Commitment to specialty station
They may ask about your experience of radiology (including your taster week), questions about graduation and previous training experience including how your previous experience has equipped you for radiology training. If you have transferred to radiology from training in another specialty, for example core surgical training, they often want to know why you changed and how you think you'll cope with going back a few seniority grades.
They may ask you to talk about your commitment to radiology.
They may ask about your knowledge of radiology training including questions about the FRCR examinations, stress, the different types of training programmes and radiology academies. A good understanding of what you're getting yourself into is essential! There may also be questions about current issues facing radiology including dealing with excessive workload, MDT meetings, skills mix and teleradiology to name a few.
Knowledge and skills station
In this station candidates may be asked to critique audit, research, radiology reports/requests etc and anything you may have read in the preparation station. You need to show a good understanding of the principles of audit and research, particularly with regard to some of the issues and difficulties facing radiology in particular.
You will likely be asked about your own audits and if there was any radiology component to them. It is important to do a radiology audit as this shows that you are aware of clinical governance (which is an important part of the person specification) and that you have taken the time to complete a project in your chosen career area.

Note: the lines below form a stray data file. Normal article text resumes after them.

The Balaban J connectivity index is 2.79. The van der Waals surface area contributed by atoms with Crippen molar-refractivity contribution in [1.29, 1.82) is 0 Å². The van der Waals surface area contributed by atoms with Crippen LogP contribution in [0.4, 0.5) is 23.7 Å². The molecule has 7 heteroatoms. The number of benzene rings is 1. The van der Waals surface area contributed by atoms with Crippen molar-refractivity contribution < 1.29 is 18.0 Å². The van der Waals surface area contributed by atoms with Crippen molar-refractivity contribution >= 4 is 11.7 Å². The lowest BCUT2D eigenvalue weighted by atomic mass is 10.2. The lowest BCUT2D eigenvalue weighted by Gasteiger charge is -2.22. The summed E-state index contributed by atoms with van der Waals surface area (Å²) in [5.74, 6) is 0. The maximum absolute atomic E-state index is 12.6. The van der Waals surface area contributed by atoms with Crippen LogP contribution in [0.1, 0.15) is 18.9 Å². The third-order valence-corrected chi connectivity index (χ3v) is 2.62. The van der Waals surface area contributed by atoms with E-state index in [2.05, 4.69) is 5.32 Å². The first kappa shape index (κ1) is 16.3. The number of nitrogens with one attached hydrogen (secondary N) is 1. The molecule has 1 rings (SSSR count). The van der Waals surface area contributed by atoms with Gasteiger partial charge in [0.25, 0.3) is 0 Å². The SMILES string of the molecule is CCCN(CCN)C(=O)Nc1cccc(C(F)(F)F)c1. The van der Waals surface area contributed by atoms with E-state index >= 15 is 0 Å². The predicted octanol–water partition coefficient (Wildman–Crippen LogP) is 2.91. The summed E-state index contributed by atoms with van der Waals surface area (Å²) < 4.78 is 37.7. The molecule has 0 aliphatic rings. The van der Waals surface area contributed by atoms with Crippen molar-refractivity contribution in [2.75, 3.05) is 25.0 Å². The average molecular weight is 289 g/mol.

You may be asked about teaching and any feedback you received.
They may also give you a clinical scenario to see how you respond. An example would be a colleague picking up a significant incidental finding on a scan and asking you how you would manage this.
The key piece of evidence that comes up repeatedly is the radiology 'taster week', which you absolutely must have. How can you show that you are serious about a career in radiology without spending at least a week in the department so you have an idea about what a day in the life is really like?
The panel may want to review certain important documents within the candidates portfolio. These may include:
- Taster week letter (please make sure this is signed!)
- Qualifications (other than primary medical degree)
- Multi source feedback results
- Presentations (national or international)
- Quality improvement project (completed the cycle)